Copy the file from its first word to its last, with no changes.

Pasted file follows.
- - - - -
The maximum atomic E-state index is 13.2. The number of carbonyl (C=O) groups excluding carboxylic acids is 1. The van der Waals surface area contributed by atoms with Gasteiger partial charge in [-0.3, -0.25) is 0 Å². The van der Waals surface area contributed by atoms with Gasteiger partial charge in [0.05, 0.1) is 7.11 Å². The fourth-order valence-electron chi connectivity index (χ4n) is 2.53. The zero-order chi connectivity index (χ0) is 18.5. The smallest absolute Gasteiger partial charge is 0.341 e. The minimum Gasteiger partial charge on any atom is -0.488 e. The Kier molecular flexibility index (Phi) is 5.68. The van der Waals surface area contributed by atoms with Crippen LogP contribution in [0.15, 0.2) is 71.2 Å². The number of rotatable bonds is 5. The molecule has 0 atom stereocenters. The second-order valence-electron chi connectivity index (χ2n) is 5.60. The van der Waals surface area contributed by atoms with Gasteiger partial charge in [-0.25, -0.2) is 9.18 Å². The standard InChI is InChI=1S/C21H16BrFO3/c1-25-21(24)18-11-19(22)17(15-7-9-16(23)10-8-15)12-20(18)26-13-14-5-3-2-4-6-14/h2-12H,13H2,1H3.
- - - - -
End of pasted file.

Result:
The maximum atomic E-state index is 13.2. The number of carbonyl (C=O) groups excluding carboxylic acids is 1. The van der Waals surface area contributed by atoms with Gasteiger partial charge in [-0.3, -0.25) is 0 Å². The van der Waals surface area contributed by atoms with Gasteiger partial charge in [0.05, 0.1) is 7.11 Å². The fourth-order valence-electron chi connectivity index (χ4n) is 2.53. The zero-order chi connectivity index (χ0) is 18.5. The smallest absolute Gasteiger partial charge is 0.341 e. The minimum Gasteiger partial charge on any atom is -0.488 e. The Kier molecular flexibility index (Phi) is 5.68. The van der Waals surface area contributed by atoms with Crippen LogP contribution in [0.15, 0.2) is 71.2 Å². The number of rotatable bonds is 5. The molecule has 0 atom stereocenters. The second-order valence-electron chi connectivity index (χ2n) is 5.60. The van der Waals surface area contributed by atoms with Gasteiger partial charge in [-0.25, -0.2) is 9.18 Å². The standard InChI is InChI=1S/C21H16BrFO3/c1-25-21(24)18-11-19(22)17(15-7-9-16(23)10-8-15)12-20(18)26-13-14-5-3-2-4-6-14/h2-12H,13H2,1H3.